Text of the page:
The smell of sweat fills the air as team members of the Iowa City Bruisers push past their opponents, gaining points to win the match. The team is the only free roller derby team in the world. It includes members from all three high schools in the district with an age range of 6-18 years old.
Roller derby provides a community for members to express themselves and to relieve anger. Max Cabaret ‘20 experienced harassment and bullying throughout the time in which he lived in Williamsburg. Derby provided an escape for Cabaret.
“I was feeling very depressed and very anxious all the time. Even when I was at home in my room, I felt very anxious, all people know where I live because it’s such a small town,” Cabaret said. “We have had people try to burn our gay flag in front of our house.”
Cabaret was trying to find an outlet to help with his depression. His sister came to him one day and recommended that he join ICB.
“I mainly joined because first my sister found out about it through people going [to] the woman that told her about it,” Cabaret said.
After joining, Cabaret found a sense of family outside of his immediate one—and it isn’t just him. Multiple players have found comfort within the family that is ICB. One memory that has stuck with Cabaret is from a day when he had experienced issues within his family.
“I was very depressed that day because something had happened and just set me into a spiral,” Cabaret recalled. “[My teammate] just helped me keep my spirits up. [This] has always stuck with me.”
Like Cabaret, Izzy Jurgins ‘22 has also found a family in ICB.
While remembering a time she felt overwhelmed during a match, Jurgins explained how her teammates and coaches made sure she was okay.
“I was not ready to play on the charter team against a good team. We’re going against the team that we never won against and I just broke down,” Jurgins said. “They’re like, ‘Hey, are you okay?’ and they comforted me a lot. My coaches made fun of me, but in a friendly way.”
The founder and coach of the team, Brian Ferreira, was inspired to create the ICB because of how expensive most roller derby teams in the area were.
“I wanted this great sport to be able to be played by anybody who wanted to give it a try,” Brian said. “Money should never be a reason why someone cannot try a sport. Why do coaches have to make money? Why do venues constantly have to make money? Why can’t people just be happy and give back, just a little bit? It makes you feel good to give back.”
Without funding from team members, the Iowa City Bruisers raise money for their organizations by hosting fundraisers throughout the year. The main event they host is the Skatathon. Donations come from visitors who donate through the craft fair or per lap the Iowa City Bruisers skate. Last year, $5,000 was raised by this function alone.
“We skate as fast as we can in a circle for an hour straight,” Casper Ferreira ‘20, a member of the team said. “There’s people who come for [the craft fair] and people who come to watch the skaters.”
Beyond fundraisers, Brian also reaches out to businesses to ask for donations. There are around 80 members of the ICB and there are numerous expenses for equipment and practice space. In the past, the team had three practices a week, but recently that was lowered to one practice a week at the Robert A. Lee Recreation Center.
“The guy who was getting that facility for us doesn’t work at Mercer anymore,” Casper said. “We are struggling with one [practice] a week.”
Despite financial difficulties, the Iowa City Bruisers have maintained their status in the roller derby community. The team is ranked 11th internationally, and it attended the national championships last July. The team had to reevaluate its strategy when it lost by over 400 points to the number one team in the U.S., the Diamond City Miner from Bakersville, California, in the spring of 2018.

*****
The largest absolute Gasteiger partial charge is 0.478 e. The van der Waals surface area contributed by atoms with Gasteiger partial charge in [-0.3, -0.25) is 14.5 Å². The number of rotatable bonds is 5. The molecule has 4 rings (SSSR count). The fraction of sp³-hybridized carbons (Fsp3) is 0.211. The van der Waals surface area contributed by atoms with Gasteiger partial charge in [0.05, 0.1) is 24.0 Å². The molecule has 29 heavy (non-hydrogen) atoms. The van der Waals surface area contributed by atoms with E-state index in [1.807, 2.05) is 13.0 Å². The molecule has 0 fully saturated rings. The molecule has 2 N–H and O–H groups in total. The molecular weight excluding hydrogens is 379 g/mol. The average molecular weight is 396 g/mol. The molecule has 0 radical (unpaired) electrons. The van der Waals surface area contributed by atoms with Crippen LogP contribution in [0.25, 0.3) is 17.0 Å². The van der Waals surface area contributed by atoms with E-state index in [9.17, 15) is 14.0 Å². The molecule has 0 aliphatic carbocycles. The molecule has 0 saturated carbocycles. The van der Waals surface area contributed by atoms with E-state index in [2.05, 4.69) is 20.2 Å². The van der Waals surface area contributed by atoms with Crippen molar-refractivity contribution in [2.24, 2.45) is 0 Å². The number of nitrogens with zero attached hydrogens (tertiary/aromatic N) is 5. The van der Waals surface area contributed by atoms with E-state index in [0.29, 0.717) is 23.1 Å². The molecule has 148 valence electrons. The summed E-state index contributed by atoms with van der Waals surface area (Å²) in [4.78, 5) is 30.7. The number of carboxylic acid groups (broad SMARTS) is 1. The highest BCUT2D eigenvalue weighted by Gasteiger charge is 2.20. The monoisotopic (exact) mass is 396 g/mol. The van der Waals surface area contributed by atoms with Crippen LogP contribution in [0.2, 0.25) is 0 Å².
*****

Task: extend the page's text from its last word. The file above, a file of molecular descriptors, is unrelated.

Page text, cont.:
“We didn’t expect to lose that badly. We thought that it’d be at least a smaller score difference,” Casper said. “That game was sort of an eye opener. Our skaters are out of shape. We didn’t know enough about our strategy. We work hard all the time now.”
The team has one practice per week. The charter team, which competes for rankings, practices from 9:00 am to 12:00 pm every Sunday. Nationally, the Iowa City Bruisers are ranked 11th, but the ranking doesn’t mean much to them.
“It’s not so much the ranking that is the accomplishment, it’s all the work that you do to get there,” Tim Williams, a trainer and officiator for the team, said. “It’s the discipline. It’s the support of each other. That’s how you get there. They’re not stopping. They’re not quitting. They’re not giving up. They’re doing everything they can to succeed.”
Many members originally joined the team because of a friend or family member, but stayed because of the community and the sport itself. One aspect of roller derby that Jurgins enjoys is the fast pace.
“When I got on the track, everything I had to do had to be meaningful,” Jurgins said. “As soon as you get off the track, you’re like, ‘What just happened?’ It was a blur. You have to be thinking fast. It’s surreal.”
Another aspect of the sport that members enjoy is the release they feel while playing.
“[Roller derby] gave me a place to safely let out how I was feeling and safely dispose of my anger without actually hurting anyone,” Cabaret said. “I developed worse mental health issues because of my old school, but then I had derby as a place to go, where I had this supportive team. [It’s] almost like a support group because we’re all messed up in our own way.”
The support system ICB provides is vital to its members. Members feel that the roller derby community not only alleviates their stress and anger, but also gives them a home when they need one.
“[Roller derby] has helped me so much through all of my mental health,” Casper said. “It’s a part of my survival. Just like I need food and water, I need roller derby.”